The weather continues bone dry here in southern New Hampshire. Ana has formed off South Carolina, but seems bound to stay south. Our first chance of rain seems to be Sunday night, when the front to our west finally nudges past with showers.
Our day began nice and warm, which I don’t mind, especially as a hot day sends the black flies to the shade. Also it loosens up old joints and stiff muscles. At noon it was pushing 80° here, even as Boston climbed to 71° and then fell back to 59° as winds came in from the chilly waters to the east. I’m not sure at what point a sea-breeze graduates to a back-door-cold-front, but we weren’t there yet.
I’m getting fed up with our five chickens. This week I planted roughly 40 feet of onion bulbs the size of marbles, (10 feet purple, 10 feet white, and 20 feet yellow), and they seem determined to scratch them all up. The onions don’t seem to mind, as the soil is so dry they aren’t even thinking of sending out roots. I replant them, giving the chickens dirty looks. I think there free-range days may end for a while. Not only do they mess up my planting, but they no longer lay their eggs in the proper place, and have a hidden nest somewhere I haven’t been able to locate.
I got 100 feet of potatoes in (25 feet pink, 25 feet Kahtadin, and 50 feet Burbank Russet). I did give the kids a demonstration of how you cut them up, making sure to have 2 eyes per piece, but once that was done for a few potatoes I switched to my lazy-man approach.
Over the years I’ve run into various problems with cut pieces of potatoes, and decided to skip problems, and the bother of cutting them, by planting whole ones. At the feed store they have barrels of potatoes, and I rummage through them and select the smallest ones, around the size of golf balls. When you plant a whole potato it seems to skip the trauma of recovering from a wound and to throw all its effort into growing. Also the fact the initial potato is small doesn’t produce small potatoes, but rather you can get ten large potatoes from a surprisingly small beginning, provided you feed them and keep them watered but not too wet. I hill them several times, and just before I do I sprinkle rotted manure and wood ashes down the row.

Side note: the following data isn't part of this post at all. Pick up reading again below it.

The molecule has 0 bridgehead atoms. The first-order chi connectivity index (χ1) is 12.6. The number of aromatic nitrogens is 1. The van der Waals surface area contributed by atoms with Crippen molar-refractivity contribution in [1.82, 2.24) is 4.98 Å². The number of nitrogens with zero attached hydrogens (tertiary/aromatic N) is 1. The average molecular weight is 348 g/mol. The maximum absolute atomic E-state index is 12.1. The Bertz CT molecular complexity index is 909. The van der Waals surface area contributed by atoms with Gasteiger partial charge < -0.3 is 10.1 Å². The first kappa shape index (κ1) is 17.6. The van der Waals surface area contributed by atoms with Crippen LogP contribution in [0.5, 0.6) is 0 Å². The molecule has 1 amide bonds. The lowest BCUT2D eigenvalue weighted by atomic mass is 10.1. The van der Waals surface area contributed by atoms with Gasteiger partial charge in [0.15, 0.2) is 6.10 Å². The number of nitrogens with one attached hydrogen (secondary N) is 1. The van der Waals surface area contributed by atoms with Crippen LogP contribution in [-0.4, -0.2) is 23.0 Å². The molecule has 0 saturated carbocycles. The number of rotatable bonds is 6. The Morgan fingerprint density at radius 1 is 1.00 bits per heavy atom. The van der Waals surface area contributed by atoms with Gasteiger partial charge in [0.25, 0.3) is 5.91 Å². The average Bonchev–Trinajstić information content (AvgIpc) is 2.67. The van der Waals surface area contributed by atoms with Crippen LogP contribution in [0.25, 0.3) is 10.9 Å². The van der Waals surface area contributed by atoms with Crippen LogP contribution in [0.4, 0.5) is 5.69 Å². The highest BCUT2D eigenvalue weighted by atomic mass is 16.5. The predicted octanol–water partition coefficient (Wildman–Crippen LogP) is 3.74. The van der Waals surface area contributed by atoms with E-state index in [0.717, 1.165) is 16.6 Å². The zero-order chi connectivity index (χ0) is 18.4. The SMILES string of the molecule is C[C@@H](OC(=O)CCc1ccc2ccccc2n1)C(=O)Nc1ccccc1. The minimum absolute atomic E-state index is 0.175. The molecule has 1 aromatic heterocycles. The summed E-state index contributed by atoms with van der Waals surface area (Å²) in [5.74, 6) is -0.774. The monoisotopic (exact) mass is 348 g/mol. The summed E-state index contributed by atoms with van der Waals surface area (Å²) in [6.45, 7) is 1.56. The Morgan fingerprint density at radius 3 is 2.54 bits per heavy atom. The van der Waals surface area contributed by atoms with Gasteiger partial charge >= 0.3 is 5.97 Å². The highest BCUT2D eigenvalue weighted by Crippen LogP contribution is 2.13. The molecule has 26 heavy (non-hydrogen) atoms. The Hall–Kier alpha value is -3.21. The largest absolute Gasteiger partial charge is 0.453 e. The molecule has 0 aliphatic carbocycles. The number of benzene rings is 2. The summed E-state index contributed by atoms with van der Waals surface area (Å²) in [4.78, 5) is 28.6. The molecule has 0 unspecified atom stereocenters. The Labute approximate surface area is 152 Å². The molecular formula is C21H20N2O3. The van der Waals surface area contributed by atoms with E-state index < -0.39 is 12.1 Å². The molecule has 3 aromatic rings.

Also I transplanted 40 lettuce seedlings (20 black Simpson and 20 butter-crunch). My lazy-man approach there is just to dump the tiny seeds into pitting soil, skipping the problem of weeding and thinning in the garden, or individual pots indoors. Before the seedlings are too large I dump them into a bucket of water, turning the roots into threads amidst mud, and carefully seperate the tangle and plant them individually in soil which is weed free, because it is recently tilled. I water a lot after transplanting, especially when the soil is like this year’s: basically dust.
I planted my spinich the old fashioned way. Even though the soil is tilled and weed free when you plant, by the time the seedlings appear the seedlings of what seems like thousands of weeds also appear, and you have a job on your hands.
As I worked in the hot sun I abruptly felt a cool breeze waft by. For around an hour the cool wafts alternated with warmer wafts, but then it suddenly was downright chilly. The back door front had passed. The amazing thing is that it can drop 20 degrees in half an hour, and the sky doesn’t even hold a cloud as the front passes.
In the hot garden a cool breeze wafts by
And I immediately smell the sea,
Or so it always seems in my mind’s eye.
My old nose can’t smell shit, in reality,
But so evocative is the cool touch
Of wind that I hear gulls just down the road,
Though the shore’s sixty miles off. Then how much
Do I want to be a boy. What a load
Of chores my garden becomes. I just want
To escape school and be utterly free
of spelling, typing, and choosing what font
Will turn my dreary prose into poetry.
As a boy I fled dryness for what wets.
The more a man learns the more he forgets.